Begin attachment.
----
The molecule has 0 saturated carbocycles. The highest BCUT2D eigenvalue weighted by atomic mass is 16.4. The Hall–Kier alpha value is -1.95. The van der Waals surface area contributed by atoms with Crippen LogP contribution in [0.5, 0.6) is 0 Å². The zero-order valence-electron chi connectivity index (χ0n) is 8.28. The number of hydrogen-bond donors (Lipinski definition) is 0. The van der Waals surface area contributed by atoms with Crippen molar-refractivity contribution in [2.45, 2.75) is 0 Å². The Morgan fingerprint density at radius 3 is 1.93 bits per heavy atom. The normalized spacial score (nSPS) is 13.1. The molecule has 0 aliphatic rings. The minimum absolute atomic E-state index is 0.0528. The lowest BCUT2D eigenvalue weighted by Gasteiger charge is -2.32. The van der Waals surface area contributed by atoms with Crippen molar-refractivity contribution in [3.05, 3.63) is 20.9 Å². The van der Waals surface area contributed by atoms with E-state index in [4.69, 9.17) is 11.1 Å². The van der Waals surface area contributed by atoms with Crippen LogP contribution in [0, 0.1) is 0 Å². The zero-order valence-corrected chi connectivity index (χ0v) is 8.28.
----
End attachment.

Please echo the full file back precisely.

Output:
The molecule has 0 saturated carbocycles. The highest BCUT2D eigenvalue weighted by atomic mass is 16.4. The Hall–Kier alpha value is -1.95. The van der Waals surface area contributed by atoms with Crippen LogP contribution in [0.5, 0.6) is 0 Å². The zero-order valence-electron chi connectivity index (χ0n) is 8.28. The number of hydrogen-bond donors (Lipinski definition) is 0. The van der Waals surface area contributed by atoms with Crippen molar-refractivity contribution in [2.45, 2.75) is 0 Å². The Morgan fingerprint density at radius 3 is 1.93 bits per heavy atom. The normalized spacial score (nSPS) is 13.1. The molecule has 0 aliphatic rings. The minimum absolute atomic E-state index is 0.0528. The lowest BCUT2D eigenvalue weighted by Gasteiger charge is -2.32. The van der Waals surface area contributed by atoms with Crippen molar-refractivity contribution in [3.05, 3.63) is 20.9 Å². The van der Waals surface area contributed by atoms with E-state index in [4.69, 9.17) is 11.1 Å². The van der Waals surface area contributed by atoms with Crippen LogP contribution in [0, 0.1) is 0 Å². The zero-order valence-corrected chi connectivity index (χ0v) is 8.28.